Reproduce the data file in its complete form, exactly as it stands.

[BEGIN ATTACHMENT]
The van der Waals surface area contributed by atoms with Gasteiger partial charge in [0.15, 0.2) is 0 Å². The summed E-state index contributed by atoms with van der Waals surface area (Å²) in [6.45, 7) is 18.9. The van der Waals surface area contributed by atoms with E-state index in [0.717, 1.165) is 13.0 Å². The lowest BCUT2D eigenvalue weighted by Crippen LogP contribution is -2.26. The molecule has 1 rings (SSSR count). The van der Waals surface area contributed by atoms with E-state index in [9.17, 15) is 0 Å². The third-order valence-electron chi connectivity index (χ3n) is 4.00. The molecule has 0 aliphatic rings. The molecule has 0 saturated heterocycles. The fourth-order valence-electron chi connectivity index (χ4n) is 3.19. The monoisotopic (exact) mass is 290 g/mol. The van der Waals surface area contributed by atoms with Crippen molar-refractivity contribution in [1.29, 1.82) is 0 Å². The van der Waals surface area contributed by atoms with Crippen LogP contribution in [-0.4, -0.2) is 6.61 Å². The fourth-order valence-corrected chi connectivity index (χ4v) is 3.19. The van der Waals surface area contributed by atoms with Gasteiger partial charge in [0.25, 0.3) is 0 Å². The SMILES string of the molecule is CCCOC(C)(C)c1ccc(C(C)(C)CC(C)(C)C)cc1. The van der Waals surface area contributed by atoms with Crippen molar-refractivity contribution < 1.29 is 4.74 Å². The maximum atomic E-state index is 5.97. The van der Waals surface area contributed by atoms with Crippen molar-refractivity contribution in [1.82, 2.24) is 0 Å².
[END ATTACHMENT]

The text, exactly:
The van der Waals surface area contributed by atoms with Gasteiger partial charge in [0.15, 0.2) is 0 Å². The summed E-state index contributed by atoms with van der Waals surface area (Å²) in [6.45, 7) is 18.9. The van der Waals surface area contributed by atoms with E-state index in [0.717, 1.165) is 13.0 Å². The lowest BCUT2D eigenvalue weighted by Crippen LogP contribution is -2.26. The molecule has 1 rings (SSSR count). The van der Waals surface area contributed by atoms with E-state index in [9.17, 15) is 0 Å². The third-order valence-electron chi connectivity index (χ3n) is 4.00. The molecule has 0 aliphatic rings. The molecule has 0 saturated heterocycles. The fourth-order valence-electron chi connectivity index (χ4n) is 3.19. The monoisotopic (exact) mass is 290 g/mol. The van der Waals surface area contributed by atoms with Crippen molar-refractivity contribution in [1.29, 1.82) is 0 Å². The van der Waals surface area contributed by atoms with Crippen LogP contribution in [-0.4, -0.2) is 6.61 Å². The fourth-order valence-corrected chi connectivity index (χ4v) is 3.19. The van der Waals surface area contributed by atoms with Gasteiger partial charge in [0.25, 0.3) is 0 Å². The SMILES string of the molecule is CCCOC(C)(C)c1ccc(C(C)(C)CC(C)(C)C)cc1. The van der Waals surface area contributed by atoms with Crippen molar-refractivity contribution < 1.29 is 4.74 Å². The maximum atomic E-state index is 5.97. The van der Waals surface area contributed by atoms with Crippen molar-refractivity contribution in [1.82, 2.24) is 0 Å².